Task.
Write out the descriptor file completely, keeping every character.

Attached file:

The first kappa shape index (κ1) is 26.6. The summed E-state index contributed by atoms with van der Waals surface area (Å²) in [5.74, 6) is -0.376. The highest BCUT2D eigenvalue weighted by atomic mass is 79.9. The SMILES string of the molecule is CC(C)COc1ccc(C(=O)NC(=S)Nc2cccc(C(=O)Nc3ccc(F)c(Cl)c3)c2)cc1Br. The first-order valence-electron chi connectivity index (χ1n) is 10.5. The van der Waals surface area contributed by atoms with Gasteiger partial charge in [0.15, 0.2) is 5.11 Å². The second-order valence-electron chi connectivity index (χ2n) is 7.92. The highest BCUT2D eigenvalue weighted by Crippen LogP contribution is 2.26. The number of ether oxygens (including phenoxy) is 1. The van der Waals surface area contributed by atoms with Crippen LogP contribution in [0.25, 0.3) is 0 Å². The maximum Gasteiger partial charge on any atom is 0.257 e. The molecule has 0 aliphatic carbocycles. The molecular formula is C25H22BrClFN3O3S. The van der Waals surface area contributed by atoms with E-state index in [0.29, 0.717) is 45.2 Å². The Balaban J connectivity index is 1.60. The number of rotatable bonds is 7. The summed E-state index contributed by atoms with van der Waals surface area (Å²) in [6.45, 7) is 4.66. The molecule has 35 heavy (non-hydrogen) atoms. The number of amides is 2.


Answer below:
The first kappa shape index (κ1) is 26.6. The summed E-state index contributed by atoms with van der Waals surface area (Å²) in [5.74, 6) is -0.376. The highest BCUT2D eigenvalue weighted by atomic mass is 79.9. The SMILES string of the molecule is CC(C)COc1ccc(C(=O)NC(=S)Nc2cccc(C(=O)Nc3ccc(F)c(Cl)c3)c2)cc1Br. The first-order valence-electron chi connectivity index (χ1n) is 10.5. The van der Waals surface area contributed by atoms with Gasteiger partial charge in [0.15, 0.2) is 5.11 Å². The second-order valence-electron chi connectivity index (χ2n) is 7.92. The highest BCUT2D eigenvalue weighted by Crippen LogP contribution is 2.26. The number of ether oxygens (including phenoxy) is 1. The van der Waals surface area contributed by atoms with Crippen LogP contribution in [0.25, 0.3) is 0 Å². The maximum Gasteiger partial charge on any atom is 0.257 e. The molecule has 0 aliphatic carbocycles. The molecular formula is C25H22BrClFN3O3S. The van der Waals surface area contributed by atoms with E-state index in [0.29, 0.717) is 45.2 Å². The Balaban J connectivity index is 1.60. The number of rotatable bonds is 7. The summed E-state index contributed by atoms with van der Waals surface area (Å²) in [6.45, 7) is 4.66. The molecule has 35 heavy (non-hydrogen) atoms. The number of amides is 2.